Do you ever feel evil?
A Simple Plan is directed by Sam Raimi and adapted to screenplay by Scott Smith from his own novel of the same name. It stars Bill Paxton, Billy Bob Thornton, Bridget Fonda, Brent Briscoe, Chelcie Ross and Jack Walsh. Music is by Danny Elfman and cinematography by Alar Kivilo.
The snowy wilds of Midwest America, and two brothers and one friend unearth a crashed plane in the snow that hosts one dead pilot and a duffel bag with over $4 million dollars stashed inside. It's moral quandary time. Keep the money as it's probably drug money anyway, tell the police, or sit on it and wait to see what happens? A decision is made, and it literally turns everyone's life upside down...
Scott B. Smith's novel was perfect for a filmic adaptation, in essence it's classic noir with its small town Americanna setting that houses a moral twist of fate that ultimately sees the town implode from within. How refreshing to find the author adapting his own source material, and not only that, to find that it has also gotten a grade "A" production from Raimi and his team.
The story is in all truth simple, it asks the characters, and us, what to do when finding so much cash? Fate meant they found it and fate then dealt its moral card, from the point the decision is made, nothing will ever be the same. The tale spins the three male characters, and one pregnant wife, into a vortex of bad decision making and misery. Enter paranoia, greed, murder, panic and a whole host of other bad things to upset the equilibrium that once dominated their mundane, but safe, lives.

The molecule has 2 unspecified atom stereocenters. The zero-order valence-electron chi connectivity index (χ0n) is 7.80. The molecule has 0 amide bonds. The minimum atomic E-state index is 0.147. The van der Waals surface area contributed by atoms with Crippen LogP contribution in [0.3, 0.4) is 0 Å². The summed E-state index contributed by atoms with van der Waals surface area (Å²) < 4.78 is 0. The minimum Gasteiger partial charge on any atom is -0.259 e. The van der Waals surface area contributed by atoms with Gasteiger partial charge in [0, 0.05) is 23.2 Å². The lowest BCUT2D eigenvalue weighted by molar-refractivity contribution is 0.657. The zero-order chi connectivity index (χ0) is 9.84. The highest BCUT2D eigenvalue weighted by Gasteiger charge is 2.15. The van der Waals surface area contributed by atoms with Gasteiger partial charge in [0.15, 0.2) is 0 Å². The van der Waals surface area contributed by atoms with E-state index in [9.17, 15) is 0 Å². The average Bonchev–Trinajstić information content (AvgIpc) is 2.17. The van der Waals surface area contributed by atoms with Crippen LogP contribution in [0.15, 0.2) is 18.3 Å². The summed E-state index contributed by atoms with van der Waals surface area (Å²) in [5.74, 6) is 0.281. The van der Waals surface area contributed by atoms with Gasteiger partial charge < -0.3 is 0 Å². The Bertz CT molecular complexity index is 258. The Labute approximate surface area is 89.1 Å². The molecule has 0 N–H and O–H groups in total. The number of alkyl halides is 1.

Director Raimi, who apparently received coaching from his pals Joel and Ethan Coen about how best to work in the snow (the Fargo likeness is well noted by critics), ensures the coldness of the landscape dovetails perfectly with the untangling world of the protagonists. With the frost bitten locale acting as the extra character, and as an accomplice as it happens, Raimi slots in memorable imagery to tickle away at the senses. Animals figure most darkly, with crows and a fox in the hen house beautifully endorsing the themes of decay and the need to kill to survive. While the pacing is sublime, Raimi using a slow dripping tap method that tightens the screws until violence jolts the story, and us, to the precipice.
As a character piece it's superbly mounted, where Raimi is indebted to a four pronged delivery of acting performances of some substance. Thornton was rightly lauded for his turn as the slower brother to Paxton's (excellent) all American nice guy, but Briscoe as the "town drunk" best friend and Fonda as the inverted femme fatale wife, also deserve great praise for realisation of characters that bring this Shakespearean neo-noir to vivid life.
Elswhere the tech credits are thematically notable. Kivilo's photography is in sync with Raimi's ideals about the snowy backdrop playing a key part, and Elfman's score, while not something to interest potential newcomers to his work, works very well as blunderbuss percussion is replaced by appropriate woodwind that flits about the wooded surrounds with foreboding glee.
At the end of the day it comes down to quality of story telling, in that regard A Simple Plan is a first class production. If you haven't seen the film or read the novel, then I certainly would recommend the novel to read first as there are inevitable tone downs in the movie. But that is not detrimental to the film's worth, for the visual version of Smith's novel is engrossing, chilling and poignantly bleak. And away from his Indies, it's still Raimi's most accomplished film so far, and he really should consider doing more neo-noir in the future. 9/10